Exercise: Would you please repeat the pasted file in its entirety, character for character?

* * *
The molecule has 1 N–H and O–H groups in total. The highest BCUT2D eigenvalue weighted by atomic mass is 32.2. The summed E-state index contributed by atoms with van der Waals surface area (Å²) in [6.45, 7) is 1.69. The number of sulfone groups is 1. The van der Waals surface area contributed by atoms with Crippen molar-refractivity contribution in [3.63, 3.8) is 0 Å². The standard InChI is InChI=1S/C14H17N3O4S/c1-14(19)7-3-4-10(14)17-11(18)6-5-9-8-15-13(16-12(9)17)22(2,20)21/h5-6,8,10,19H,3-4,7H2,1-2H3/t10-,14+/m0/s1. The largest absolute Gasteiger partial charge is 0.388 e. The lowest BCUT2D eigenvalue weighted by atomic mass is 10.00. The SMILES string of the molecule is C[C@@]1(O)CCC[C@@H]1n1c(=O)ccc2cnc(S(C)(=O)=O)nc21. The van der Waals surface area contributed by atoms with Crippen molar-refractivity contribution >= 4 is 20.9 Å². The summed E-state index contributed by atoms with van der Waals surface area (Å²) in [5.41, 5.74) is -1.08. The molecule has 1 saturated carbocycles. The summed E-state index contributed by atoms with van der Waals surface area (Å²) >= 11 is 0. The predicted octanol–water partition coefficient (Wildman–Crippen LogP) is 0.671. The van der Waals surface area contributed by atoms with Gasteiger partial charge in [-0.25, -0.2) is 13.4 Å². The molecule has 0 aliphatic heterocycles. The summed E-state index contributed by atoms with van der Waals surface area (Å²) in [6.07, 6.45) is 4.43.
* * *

The molecule has 1 N–H and O–H groups in total. The highest BCUT2D eigenvalue weighted by atomic mass is 32.2. The summed E-state index contributed by atoms with van der Waals surface area (Å²) in [6.45, 7) is 1.69. The number of sulfone groups is 1. The van der Waals surface area contributed by atoms with Crippen molar-refractivity contribution in [3.63, 3.8) is 0 Å². The standard InChI is InChI=1S/C14H17N3O4S/c1-14(19)7-3-4-10(14)17-11(18)6-5-9-8-15-13(16-12(9)17)22(2,20)21/h5-6,8,10,19H,3-4,7H2,1-2H3/t10-,14+/m0/s1. The largest absolute Gasteiger partial charge is 0.388 e. The lowest BCUT2D eigenvalue weighted by atomic mass is 10.00. The SMILES string of the molecule is C[C@@]1(O)CCC[C@@H]1n1c(=O)ccc2cnc(S(C)(=O)=O)nc21. The van der Waals surface area contributed by atoms with Crippen molar-refractivity contribution >= 4 is 20.9 Å². The summed E-state index contributed by atoms with van der Waals surface area (Å²) in [5.41, 5.74) is -1.08. The molecule has 1 saturated carbocycles. The summed E-state index contributed by atoms with van der Waals surface area (Å²) >= 11 is 0. The predicted octanol–water partition coefficient (Wildman–Crippen LogP) is 0.671. The van der Waals surface area contributed by atoms with Gasteiger partial charge in [-0.25, -0.2) is 13.4 Å². The molecule has 0 aliphatic heterocycles. The summed E-state index contributed by atoms with van der Waals surface area (Å²) in [6.07, 6.45) is 4.43.